Tags: Hillary | Superdelegates

Hillary's Superdelegate Lead Shrinks from 87 to 30

By Newsmax Staff   |   Friday, 04 Apr 2008 10:08 AM

Hillary Clinton’s superdelegate lead over Democratic presidential rival Barack Obama has plunged in recent months — and some Clinton superdelegates are considering a move to Obama.

In December, an Associated Press tally had Hillary ahead by 108 superdelegates. In February her lead was down to 87, and it now stands at just 30.

Clinton trails Obama in the total number of delegates awarded in state primaries and caucuses. But neither candidate may emerge from the primary season with enough elected delegates to secure the nomination, so the race may be decided by the superdelegates — the nearly 800 elected officials and Democratic activists who are not bound by election results and are free to vote for the candidate of their choice.

The Clinton campaign is working hard to keep superdelegate supporters from defecting, but “it’s dripping the wrong way,” former John Edwards adviser Joe Trippi told the Los Angeles Times.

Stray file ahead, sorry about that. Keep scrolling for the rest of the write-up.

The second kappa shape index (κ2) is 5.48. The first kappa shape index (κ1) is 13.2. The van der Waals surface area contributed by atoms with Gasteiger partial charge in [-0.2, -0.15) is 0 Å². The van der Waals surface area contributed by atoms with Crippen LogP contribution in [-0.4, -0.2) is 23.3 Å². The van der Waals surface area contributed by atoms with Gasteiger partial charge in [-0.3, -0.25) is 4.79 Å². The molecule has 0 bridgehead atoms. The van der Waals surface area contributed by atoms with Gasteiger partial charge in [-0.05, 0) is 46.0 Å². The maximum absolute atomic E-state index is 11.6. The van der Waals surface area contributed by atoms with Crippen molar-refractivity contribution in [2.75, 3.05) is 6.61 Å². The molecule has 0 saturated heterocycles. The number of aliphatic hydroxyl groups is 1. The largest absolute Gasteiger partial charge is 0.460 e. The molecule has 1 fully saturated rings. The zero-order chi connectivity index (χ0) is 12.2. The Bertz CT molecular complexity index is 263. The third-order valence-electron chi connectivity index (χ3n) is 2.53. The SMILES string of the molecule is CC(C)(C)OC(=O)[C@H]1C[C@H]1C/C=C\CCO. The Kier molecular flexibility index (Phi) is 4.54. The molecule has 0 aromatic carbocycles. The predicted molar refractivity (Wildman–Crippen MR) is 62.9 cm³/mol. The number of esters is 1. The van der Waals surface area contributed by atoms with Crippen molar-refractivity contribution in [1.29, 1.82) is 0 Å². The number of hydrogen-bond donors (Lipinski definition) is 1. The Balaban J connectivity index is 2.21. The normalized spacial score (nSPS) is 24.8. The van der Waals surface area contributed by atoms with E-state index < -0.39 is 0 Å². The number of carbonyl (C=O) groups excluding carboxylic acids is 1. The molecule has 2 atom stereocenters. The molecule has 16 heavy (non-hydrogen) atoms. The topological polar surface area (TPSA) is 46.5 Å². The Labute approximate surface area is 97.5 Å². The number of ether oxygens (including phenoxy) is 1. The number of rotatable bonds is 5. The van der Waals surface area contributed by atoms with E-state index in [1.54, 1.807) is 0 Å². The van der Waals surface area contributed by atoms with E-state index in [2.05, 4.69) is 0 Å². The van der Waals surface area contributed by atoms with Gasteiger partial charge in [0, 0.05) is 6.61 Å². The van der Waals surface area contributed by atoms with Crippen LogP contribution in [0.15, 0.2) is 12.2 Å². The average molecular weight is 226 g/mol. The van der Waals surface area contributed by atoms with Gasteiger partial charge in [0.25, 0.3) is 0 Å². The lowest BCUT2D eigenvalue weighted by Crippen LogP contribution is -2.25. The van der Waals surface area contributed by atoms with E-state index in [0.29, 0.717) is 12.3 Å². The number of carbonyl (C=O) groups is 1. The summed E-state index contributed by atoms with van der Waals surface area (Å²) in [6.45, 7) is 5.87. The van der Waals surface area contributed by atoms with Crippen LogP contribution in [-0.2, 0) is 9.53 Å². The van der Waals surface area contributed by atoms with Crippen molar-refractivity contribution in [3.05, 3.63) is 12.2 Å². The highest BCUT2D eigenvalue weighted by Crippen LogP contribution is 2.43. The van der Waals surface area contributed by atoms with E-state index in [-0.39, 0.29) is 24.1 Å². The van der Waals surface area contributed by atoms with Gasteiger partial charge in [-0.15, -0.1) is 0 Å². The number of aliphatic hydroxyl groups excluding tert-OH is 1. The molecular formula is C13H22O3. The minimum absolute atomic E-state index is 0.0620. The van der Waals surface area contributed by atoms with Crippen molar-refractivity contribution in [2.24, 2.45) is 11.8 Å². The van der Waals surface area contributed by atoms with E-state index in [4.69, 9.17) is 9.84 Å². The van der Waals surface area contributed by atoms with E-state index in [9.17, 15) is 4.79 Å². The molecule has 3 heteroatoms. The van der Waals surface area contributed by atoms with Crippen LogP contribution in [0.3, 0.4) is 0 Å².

“Psychologically, they’re playing defense with superdelegates, not offense.”

Two Democratic senators, Amy Klobuchar of Minnesota and Bob Casey of Pennsylvania, recently said they had abandoned plans to stay neutral and are backing Obama.

Rep. Lynn Woolsey of California, a leader of the House Out of Iraq Caucus, had endorsed Clinton, but last month backed away from Hillary and said she would support the candidate with the largest share of the popular vote.

New Jersey Gov. Jon Corzine, a superdelegate backing Clinton, said on Thursday that he too might support the candidate with the most popular votes, the Times reported.

Obama currently has a lead of about 700,000 votes, excluding the tallies in Florida and Michigan, whose delegates may not be seated at the party’s convention.

Obama is winning over superdelegates because “his arguments are more persuasive,” said Democratic pollster Mark Mellman.

One prominent superdelegate likely in Obama’s camp is former President Jimmy Carter, who told a newspaper during a visit to Africa:

“My children and their spouses are pro-Obama. My grandchildren are also pro-Obama. As a superdelegate, I would not disclose who I am rooting for, but I leave you to make that guess.”

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